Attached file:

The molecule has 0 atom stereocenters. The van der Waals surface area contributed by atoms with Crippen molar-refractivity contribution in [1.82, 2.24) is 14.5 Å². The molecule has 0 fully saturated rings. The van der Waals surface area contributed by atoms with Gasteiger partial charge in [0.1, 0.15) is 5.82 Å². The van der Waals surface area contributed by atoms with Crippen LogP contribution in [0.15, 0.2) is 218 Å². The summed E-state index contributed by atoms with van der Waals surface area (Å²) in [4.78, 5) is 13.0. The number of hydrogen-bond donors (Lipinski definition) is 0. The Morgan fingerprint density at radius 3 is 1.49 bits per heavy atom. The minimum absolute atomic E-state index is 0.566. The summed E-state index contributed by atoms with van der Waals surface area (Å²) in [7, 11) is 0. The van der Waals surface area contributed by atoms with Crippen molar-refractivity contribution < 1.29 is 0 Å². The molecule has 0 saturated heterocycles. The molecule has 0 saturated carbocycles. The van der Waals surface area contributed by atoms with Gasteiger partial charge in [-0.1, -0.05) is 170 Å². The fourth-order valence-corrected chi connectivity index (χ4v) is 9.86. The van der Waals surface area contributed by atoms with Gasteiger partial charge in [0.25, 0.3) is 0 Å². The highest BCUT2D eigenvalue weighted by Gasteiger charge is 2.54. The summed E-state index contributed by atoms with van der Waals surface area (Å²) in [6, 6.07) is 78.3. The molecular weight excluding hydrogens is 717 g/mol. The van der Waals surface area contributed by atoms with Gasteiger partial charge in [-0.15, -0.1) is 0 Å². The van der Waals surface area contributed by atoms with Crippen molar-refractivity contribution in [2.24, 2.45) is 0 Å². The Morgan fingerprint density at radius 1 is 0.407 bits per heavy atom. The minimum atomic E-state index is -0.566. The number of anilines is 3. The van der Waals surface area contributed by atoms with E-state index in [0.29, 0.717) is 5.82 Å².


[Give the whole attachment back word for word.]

The molecule has 0 atom stereocenters. The van der Waals surface area contributed by atoms with Crippen molar-refractivity contribution in [1.82, 2.24) is 14.5 Å². The molecule has 0 fully saturated rings. The van der Waals surface area contributed by atoms with Gasteiger partial charge in [0.1, 0.15) is 5.82 Å². The van der Waals surface area contributed by atoms with Crippen LogP contribution in [0.15, 0.2) is 218 Å². The summed E-state index contributed by atoms with van der Waals surface area (Å²) in [4.78, 5) is 13.0. The number of hydrogen-bond donors (Lipinski definition) is 0. The Morgan fingerprint density at radius 3 is 1.49 bits per heavy atom. The minimum absolute atomic E-state index is 0.566. The summed E-state index contributed by atoms with van der Waals surface area (Å²) in [7, 11) is 0. The van der Waals surface area contributed by atoms with Crippen molar-refractivity contribution < 1.29 is 0 Å². The molecule has 0 saturated heterocycles. The molecule has 0 saturated carbocycles. The van der Waals surface area contributed by atoms with Gasteiger partial charge in [-0.1, -0.05) is 170 Å². The fourth-order valence-corrected chi connectivity index (χ4v) is 9.86. The van der Waals surface area contributed by atoms with Gasteiger partial charge in [0.25, 0.3) is 0 Å². The highest BCUT2D eigenvalue weighted by Gasteiger charge is 2.54. The summed E-state index contributed by atoms with van der Waals surface area (Å²) in [6, 6.07) is 78.3. The molecular weight excluding hydrogens is 717 g/mol. The van der Waals surface area contributed by atoms with Gasteiger partial charge in [-0.15, -0.1) is 0 Å². The van der Waals surface area contributed by atoms with Crippen molar-refractivity contribution in [2.24, 2.45) is 0 Å². The Morgan fingerprint density at radius 1 is 0.407 bits per heavy atom. The minimum atomic E-state index is -0.566. The number of anilines is 3. The van der Waals surface area contributed by atoms with E-state index in [0.29, 0.717) is 5.82 Å².